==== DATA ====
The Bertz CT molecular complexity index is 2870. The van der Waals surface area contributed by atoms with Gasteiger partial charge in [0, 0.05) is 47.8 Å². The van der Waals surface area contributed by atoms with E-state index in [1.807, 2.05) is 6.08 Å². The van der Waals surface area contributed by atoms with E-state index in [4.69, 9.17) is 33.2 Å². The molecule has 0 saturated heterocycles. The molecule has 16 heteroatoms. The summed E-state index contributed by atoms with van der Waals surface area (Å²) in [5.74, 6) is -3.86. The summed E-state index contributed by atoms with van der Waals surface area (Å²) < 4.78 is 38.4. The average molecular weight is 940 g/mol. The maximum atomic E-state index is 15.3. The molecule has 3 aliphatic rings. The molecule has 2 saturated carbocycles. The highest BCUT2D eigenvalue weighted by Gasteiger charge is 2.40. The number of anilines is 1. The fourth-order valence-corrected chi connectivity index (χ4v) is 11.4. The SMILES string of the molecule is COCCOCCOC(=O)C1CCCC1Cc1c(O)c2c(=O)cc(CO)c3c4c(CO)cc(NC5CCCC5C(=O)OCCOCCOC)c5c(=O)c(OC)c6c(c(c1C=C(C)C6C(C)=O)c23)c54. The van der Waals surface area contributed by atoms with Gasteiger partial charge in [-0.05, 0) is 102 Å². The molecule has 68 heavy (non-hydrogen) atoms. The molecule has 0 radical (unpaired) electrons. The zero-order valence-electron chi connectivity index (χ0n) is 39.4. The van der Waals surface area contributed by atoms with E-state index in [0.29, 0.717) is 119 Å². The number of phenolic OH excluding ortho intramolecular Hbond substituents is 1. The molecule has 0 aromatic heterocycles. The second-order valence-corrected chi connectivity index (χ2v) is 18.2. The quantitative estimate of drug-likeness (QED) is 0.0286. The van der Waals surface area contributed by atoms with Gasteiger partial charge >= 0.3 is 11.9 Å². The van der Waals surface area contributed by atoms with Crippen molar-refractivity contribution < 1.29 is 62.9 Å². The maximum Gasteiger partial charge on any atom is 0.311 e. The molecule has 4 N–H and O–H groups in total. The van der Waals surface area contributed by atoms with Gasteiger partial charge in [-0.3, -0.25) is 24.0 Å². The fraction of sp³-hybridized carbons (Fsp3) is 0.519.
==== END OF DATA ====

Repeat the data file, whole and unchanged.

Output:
The Bertz CT molecular complexity index is 2870. The van der Waals surface area contributed by atoms with Gasteiger partial charge in [0, 0.05) is 47.8 Å². The van der Waals surface area contributed by atoms with E-state index in [1.807, 2.05) is 6.08 Å². The van der Waals surface area contributed by atoms with E-state index in [4.69, 9.17) is 33.2 Å². The molecule has 0 saturated heterocycles. The molecule has 16 heteroatoms. The summed E-state index contributed by atoms with van der Waals surface area (Å²) in [5.74, 6) is -3.86. The summed E-state index contributed by atoms with van der Waals surface area (Å²) < 4.78 is 38.4. The average molecular weight is 940 g/mol. The maximum atomic E-state index is 15.3. The molecule has 3 aliphatic rings. The molecule has 2 saturated carbocycles. The highest BCUT2D eigenvalue weighted by Gasteiger charge is 2.40. The number of anilines is 1. The fourth-order valence-corrected chi connectivity index (χ4v) is 11.4. The SMILES string of the molecule is COCCOCCOC(=O)C1CCCC1Cc1c(O)c2c(=O)cc(CO)c3c4c(CO)cc(NC5CCCC5C(=O)OCCOCCOC)c5c(=O)c(OC)c6c(c(c1C=C(C)C6C(C)=O)c23)c54. The van der Waals surface area contributed by atoms with Gasteiger partial charge in [-0.05, 0) is 102 Å². The molecule has 68 heavy (non-hydrogen) atoms. The molecule has 0 radical (unpaired) electrons. The zero-order valence-electron chi connectivity index (χ0n) is 39.4. The van der Waals surface area contributed by atoms with E-state index in [0.29, 0.717) is 119 Å². The number of phenolic OH excluding ortho intramolecular Hbond substituents is 1. The molecule has 0 aromatic heterocycles. The second-order valence-corrected chi connectivity index (χ2v) is 18.2. The quantitative estimate of drug-likeness (QED) is 0.0286. The van der Waals surface area contributed by atoms with Gasteiger partial charge >= 0.3 is 11.9 Å². The van der Waals surface area contributed by atoms with Crippen molar-refractivity contribution < 1.29 is 62.9 Å². The maximum Gasteiger partial charge on any atom is 0.311 e. The molecule has 4 N–H and O–H groups in total. The van der Waals surface area contributed by atoms with Gasteiger partial charge in [-0.3, -0.25) is 24.0 Å². The fraction of sp³-hybridized carbons (Fsp3) is 0.519.